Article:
The Help Tutor Roll Aleven McLaren
- 1 Towards Tutoring Metacognition - The Case of Help Seeking
Towards Tutoring Metacognition - The Case of Help Seeking
Ido Roll, Vincent Aleven, Bruce McLaren, Kenneth Koedinger
While working with a tutoring system, students often use available help facilities in an unproductive fashion. When managing their learning process, students often ask for redundant help, or avoid required one. To improve students’ help-seeking behavior we built the Help Seeking Support Envrionment, which includes three components: - Direct help seeking instruction, given by the teacher - A Self-Assessment Tutor, to help students evaluate their own need for help – The Help Tutor - a domain-independent agent that can be added as an adjunct to Cognitive Tutors. Rather than making help-seeking decisions for the students, the Help Tutor teaches better help-seeking skills by tracing students actions on a (meta)cognitive help-seeking model and giving students appropriate feedback.
In a series of classroom evaluations the Help Tutor captured help-seeking errors that were associated with poorer learning and with poorer declarative and procedural knowledge components of help seeking. Also, students performed less help-seeking errors while working with the Help Tutor, and acquired better help seeking declarative knowledge. However, we did not find evidence that this led to an improvement in learning at the domain level or to better help-seeking behavior in a paper-and-pencil environment. We raise a number of hypotheses in an attempt to explain these results. We question the current focus of metacognitive tutoring, and suggest ways to reexamine the role of help facilities and of metacognitive tutoring within ITS.
Background and Significance
Not only that teaching metacognition holds the promise of improving current learning of the domain of interest, but also, or even mainly, it can accelerate future learning and successful regulation of independent learning. One example to metacognitive knowledge is help-seeking KCs: The ability to identify the need for help, and to elicit appropriate assistance from the relevant resources. However, considerable evidence shows that metacognitive knowledge components are in need of better support. For example, while working with Intelligent Tutoring Systems (ITS), students try to "game the system" or do not self-explain enough. Also, research shows that students' help-seeking behavior is far from ideal. This study focuses on students' Help Seeking behavior. While students already have knowledge components which regulate their help seeking behavior, these are often faulty or shallow. For example, students often have the following shallow Help Seeking KC:
Faulty procedural knowledge components: Cognitive aspects:
If I don’t know the answer => I should guess
If I get the answer correct => I achieved the goal
If I ask for help => I am weak
Faulty declarative knowledge components:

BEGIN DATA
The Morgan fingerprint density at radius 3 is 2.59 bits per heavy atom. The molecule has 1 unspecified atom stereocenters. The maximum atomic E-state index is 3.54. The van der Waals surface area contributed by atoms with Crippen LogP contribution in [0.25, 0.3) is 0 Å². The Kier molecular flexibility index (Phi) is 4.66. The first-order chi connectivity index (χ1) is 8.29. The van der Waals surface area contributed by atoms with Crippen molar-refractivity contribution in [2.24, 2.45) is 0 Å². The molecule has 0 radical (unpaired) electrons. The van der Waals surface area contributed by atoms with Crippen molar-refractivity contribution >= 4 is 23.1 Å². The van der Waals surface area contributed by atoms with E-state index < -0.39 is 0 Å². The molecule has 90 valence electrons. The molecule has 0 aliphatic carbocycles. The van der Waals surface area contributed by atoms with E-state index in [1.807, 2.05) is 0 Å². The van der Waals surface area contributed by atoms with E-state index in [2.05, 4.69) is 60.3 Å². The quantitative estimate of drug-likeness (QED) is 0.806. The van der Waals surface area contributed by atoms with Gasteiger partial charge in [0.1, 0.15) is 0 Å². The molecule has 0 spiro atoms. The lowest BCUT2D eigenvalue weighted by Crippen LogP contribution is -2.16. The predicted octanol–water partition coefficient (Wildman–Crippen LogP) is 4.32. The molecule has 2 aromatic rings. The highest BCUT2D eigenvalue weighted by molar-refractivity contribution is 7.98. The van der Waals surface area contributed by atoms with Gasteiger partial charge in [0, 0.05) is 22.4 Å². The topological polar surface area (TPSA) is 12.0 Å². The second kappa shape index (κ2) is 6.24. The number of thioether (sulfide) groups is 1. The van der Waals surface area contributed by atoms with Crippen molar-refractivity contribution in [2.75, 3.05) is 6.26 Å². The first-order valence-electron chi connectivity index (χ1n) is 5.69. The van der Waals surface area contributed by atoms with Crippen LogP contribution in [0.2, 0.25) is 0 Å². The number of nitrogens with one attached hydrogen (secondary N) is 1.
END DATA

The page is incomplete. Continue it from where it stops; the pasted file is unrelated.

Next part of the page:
Asking for hints will always reduce my skill level
Making an error is better than asking for a hint
Only weak people ask for help
Rather than making the metacogntive decisions for the students (for example, by preventing help-seeking errors or gaming opportunities), this study focuses on helping students refine the Help Seeking knowledge components and acquire better feature validly.
This study has three main contributions:
- To investigate the nature of help-seeking knowledge and its acquisition, by designing the help-seeking (meta)cognitive model and evaluating student's learning using it
- To investigate whether conventional means and established methods can be used to effectively teach metacognitive knowledge components.
- To develop a framework for defining goals for metacognitive tutoring and directly assess metacognitive learning.
- Help Avoidance: An action in which the student attempts to solve the problem, even though they are assumed to be needing some form of help. This can be determined by the students' skill estimation, recent history of errors on the same step, etc.
- Help Abuse: An action in which the students asks for help even though she is knowledgeable enough to attempt the step on her own.
- Bottom out hint: The Cognitive Tutors have contextualized hints which offer several levels of support for students. Bottom out hint refers to the last level of hint, which usually conveys the answer.
- Metacognition: Metacognition is the set of skills which manages the learning process. The decision what activities to perform next is an example for a metacognitive question.
- Gaming the system: Attempting to make progress within the curriculum without thinking through the material, for example, by repeatedly guessing or using bottom-out hints
The study evaluates the following independent variables:
- Direct and immediate feedback on Help Seeking errors
- Explicit declarative help-seeking instruction
- Preparatory self-assessment episodes, to help students identify their knowledge deficits.